Sunday, July 20, 2014
ECONOMICS 101 Why the U.S. is in such an economic mess
by Allen Laudenslager and Bryan Neva
How are the current economic policies working out for you? Salaries and buying power for the vast majority of Americans have been declining for decades. In 1972, the average hourly earnings was $20 per hour; in 2008 it was $18 per hour (in constant 2008 dollars). And over that same period, the cost of life’s essentials have risen a staggering 176%! Despite the official unemployment rate of around 6%, a staggering number of Americans have dropped out of the workforce entirely. The middle class is shrinking as more Americans than ever are receiving some sort of government assistance while at the same time corporations are recording record profits. The rich are literally getting richer and the poor are literally getting poorer.
We believe there are several reasons for the current economic mess the United States currently faces, but the the biggest single element is the decision makers fundamental failure to understand how the economy really works. This lack of understanding stems from accepting some wrongheaded, common wisdom that is represented by these three adages:
1. Wealth trickles down from the top;
2. A rising tide lifts all boats;
3. Nothing happens till somebody sells something.
Far too many people who should know better (including trained economists, politicians, and most of all the pundits) have heard these economic adages for so long and so often that they have come to believe them as the gospel truth. In fact, these statements are misstatements, if not outright perversions, of how the economy really works. Trying to formulate economic policy while believing these falsehoods results in government policies and corporate decisions that actually make things worse and not better. These three adages illustrate the huge gap between what many believe and the truth. So let’s look at these one at a time:
Myth 1: Wealth trickles down from the top.
Fact 1: Wealth does not “trickle down” rather it “trickles up!”
We talk about the really rich as the 1%? Why that number? Because as of 2007 the top 1% owned over 33% of the wealth in America. Moreover, the top 10% owned over 71% of the wealth. The bottom 90% of Americans owned the remaining 29% of the wealth. And get this, the bottom 50% of Americans owned only a measly 2.5% of the wealth in America.
If we could magically keep inflation constant, what would happen if we confiscated every single dime of the top 10% of people and gave an equal share to everyone else? Over the course of time the distribution of wealth would end up about the same as when we first started. Why is that? Because the bottom 90% of the population would actually put the bulk of that money back into circulation and the money would “trickle back up” to the corporations, banks, and eventually back into the hands of the wealthy. See, trickle up and not trickle down!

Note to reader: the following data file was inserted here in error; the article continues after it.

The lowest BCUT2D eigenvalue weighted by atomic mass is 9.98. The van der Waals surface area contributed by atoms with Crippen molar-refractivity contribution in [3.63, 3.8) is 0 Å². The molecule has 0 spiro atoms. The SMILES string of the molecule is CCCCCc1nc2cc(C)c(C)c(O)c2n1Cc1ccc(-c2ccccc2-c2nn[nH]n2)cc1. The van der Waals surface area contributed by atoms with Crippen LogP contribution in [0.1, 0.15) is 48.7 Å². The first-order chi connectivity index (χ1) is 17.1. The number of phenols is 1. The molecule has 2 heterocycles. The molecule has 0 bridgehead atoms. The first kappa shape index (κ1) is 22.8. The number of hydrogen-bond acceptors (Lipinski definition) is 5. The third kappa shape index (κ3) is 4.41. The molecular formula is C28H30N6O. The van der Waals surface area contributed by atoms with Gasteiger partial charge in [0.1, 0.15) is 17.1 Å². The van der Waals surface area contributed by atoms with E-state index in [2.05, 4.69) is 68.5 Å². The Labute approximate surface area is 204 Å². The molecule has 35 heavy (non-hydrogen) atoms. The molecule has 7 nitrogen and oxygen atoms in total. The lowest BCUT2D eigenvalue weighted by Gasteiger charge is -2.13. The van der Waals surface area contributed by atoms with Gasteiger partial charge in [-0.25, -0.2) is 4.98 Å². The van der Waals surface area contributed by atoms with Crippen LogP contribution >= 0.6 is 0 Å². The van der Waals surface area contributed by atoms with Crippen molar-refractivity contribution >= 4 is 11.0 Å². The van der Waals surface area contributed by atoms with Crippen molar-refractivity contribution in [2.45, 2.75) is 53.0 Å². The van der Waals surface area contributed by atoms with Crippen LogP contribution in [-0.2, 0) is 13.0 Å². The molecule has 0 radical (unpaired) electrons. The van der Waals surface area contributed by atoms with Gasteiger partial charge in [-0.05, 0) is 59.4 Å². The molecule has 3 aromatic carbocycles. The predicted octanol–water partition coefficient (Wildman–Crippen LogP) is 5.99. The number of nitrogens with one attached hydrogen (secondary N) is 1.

The bottom 90% of the population that just received their windfall from the top 10% would, individually, go out and buy new cars, homes, appliances, etcetera and deposit the rest in a bank. All this money spent would be collected by businesses and be deposited into banks or paid out in dividends to shareholders. Banks are just resource aggregators: a place to collect all those small sums into one big pot so it can be put back out as car, home, or business loans. At some point it gets turned into interest payments to people with large savings or as dividends to people with stocks or bonds. And most of those rich people (that notorious top 10%) don’t spend their entire income, they store their “excess” money in stocks, bonds, and savings accounts.
By understanding that the system only works when the bottom 90% of people have money to spend, you also understand that any injection of money into the system has to be at the bottom and not the top. Giving money to banks as low interest loans is easy for the government but ineffective in priming the economic pump. Similarly, giving tax breaks to large corporations or the rich in hopes they’ll spend their surplus is also ineffective. Injecting that same amount of money in smaller chunks to lots of people is very hard for the government to manage but much more effective in getting that money to circulate.
So why doesn’t the government or their trained economists recommend priming the pump at the bottom rather than the top of the well? Because figuring out how to get the money out to the 90% and then get it back again is a big complicated job; it’s much easier to give big blocks of money to a few large corporations even though it has proven less effective.
Myth 2: A rising tide lifts all boats.
Fact 2: A rising tide can swamp any boat that’s tightly anchored to the bottom.
This one seems to make a lot of sense until you include a couple of inconvenient but essential elements.